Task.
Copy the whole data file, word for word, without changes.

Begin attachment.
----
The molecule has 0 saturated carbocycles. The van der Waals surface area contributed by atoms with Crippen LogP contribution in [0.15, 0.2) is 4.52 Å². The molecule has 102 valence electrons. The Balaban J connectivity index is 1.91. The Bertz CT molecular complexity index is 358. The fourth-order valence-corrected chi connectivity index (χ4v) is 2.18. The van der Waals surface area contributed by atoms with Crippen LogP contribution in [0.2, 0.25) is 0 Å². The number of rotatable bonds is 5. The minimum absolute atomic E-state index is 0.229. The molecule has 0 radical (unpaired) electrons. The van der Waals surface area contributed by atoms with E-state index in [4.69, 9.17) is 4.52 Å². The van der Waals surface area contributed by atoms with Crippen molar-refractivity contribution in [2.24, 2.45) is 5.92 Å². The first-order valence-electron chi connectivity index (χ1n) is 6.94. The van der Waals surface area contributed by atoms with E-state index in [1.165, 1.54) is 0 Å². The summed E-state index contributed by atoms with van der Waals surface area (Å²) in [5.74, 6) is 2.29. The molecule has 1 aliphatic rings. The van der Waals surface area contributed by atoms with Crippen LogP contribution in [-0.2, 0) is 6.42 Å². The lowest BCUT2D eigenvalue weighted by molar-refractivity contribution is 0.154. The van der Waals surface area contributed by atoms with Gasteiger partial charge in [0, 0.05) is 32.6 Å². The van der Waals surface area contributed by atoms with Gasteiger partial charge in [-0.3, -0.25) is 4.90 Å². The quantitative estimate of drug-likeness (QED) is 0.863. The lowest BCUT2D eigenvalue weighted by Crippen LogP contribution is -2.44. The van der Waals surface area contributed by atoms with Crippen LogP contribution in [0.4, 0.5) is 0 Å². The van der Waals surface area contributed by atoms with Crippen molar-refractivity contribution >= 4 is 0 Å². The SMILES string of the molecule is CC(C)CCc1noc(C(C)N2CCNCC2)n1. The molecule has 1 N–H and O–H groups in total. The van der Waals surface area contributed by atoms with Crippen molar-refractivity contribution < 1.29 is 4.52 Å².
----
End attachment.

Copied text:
The molecule has 0 saturated carbocycles. The van der Waals surface area contributed by atoms with Crippen LogP contribution in [0.15, 0.2) is 4.52 Å². The molecule has 102 valence electrons. The Balaban J connectivity index is 1.91. The Bertz CT molecular complexity index is 358. The fourth-order valence-corrected chi connectivity index (χ4v) is 2.18. The van der Waals surface area contributed by atoms with Crippen LogP contribution in [0.2, 0.25) is 0 Å². The number of rotatable bonds is 5. The minimum absolute atomic E-state index is 0.229. The molecule has 0 radical (unpaired) electrons. The van der Waals surface area contributed by atoms with E-state index in [4.69, 9.17) is 4.52 Å². The van der Waals surface area contributed by atoms with Crippen molar-refractivity contribution in [2.24, 2.45) is 5.92 Å². The first-order valence-electron chi connectivity index (χ1n) is 6.94. The van der Waals surface area contributed by atoms with E-state index in [1.165, 1.54) is 0 Å². The summed E-state index contributed by atoms with van der Waals surface area (Å²) in [5.74, 6) is 2.29. The molecule has 1 aliphatic rings. The van der Waals surface area contributed by atoms with Crippen LogP contribution in [-0.2, 0) is 6.42 Å². The lowest BCUT2D eigenvalue weighted by molar-refractivity contribution is 0.154. The van der Waals surface area contributed by atoms with Gasteiger partial charge in [0, 0.05) is 32.6 Å². The van der Waals surface area contributed by atoms with Gasteiger partial charge in [-0.3, -0.25) is 4.90 Å². The quantitative estimate of drug-likeness (QED) is 0.863. The lowest BCUT2D eigenvalue weighted by Crippen LogP contribution is -2.44. The van der Waals surface area contributed by atoms with Crippen LogP contribution in [0.4, 0.5) is 0 Å². The van der Waals surface area contributed by atoms with Crippen molar-refractivity contribution >= 4 is 0 Å². The SMILES string of the molecule is CC(C)CCc1noc(C(C)N2CCNCC2)n1. The molecule has 1 N–H and O–H groups in total. The van der Waals surface area contributed by atoms with Crippen molar-refractivity contribution < 1.29 is 4.52 Å².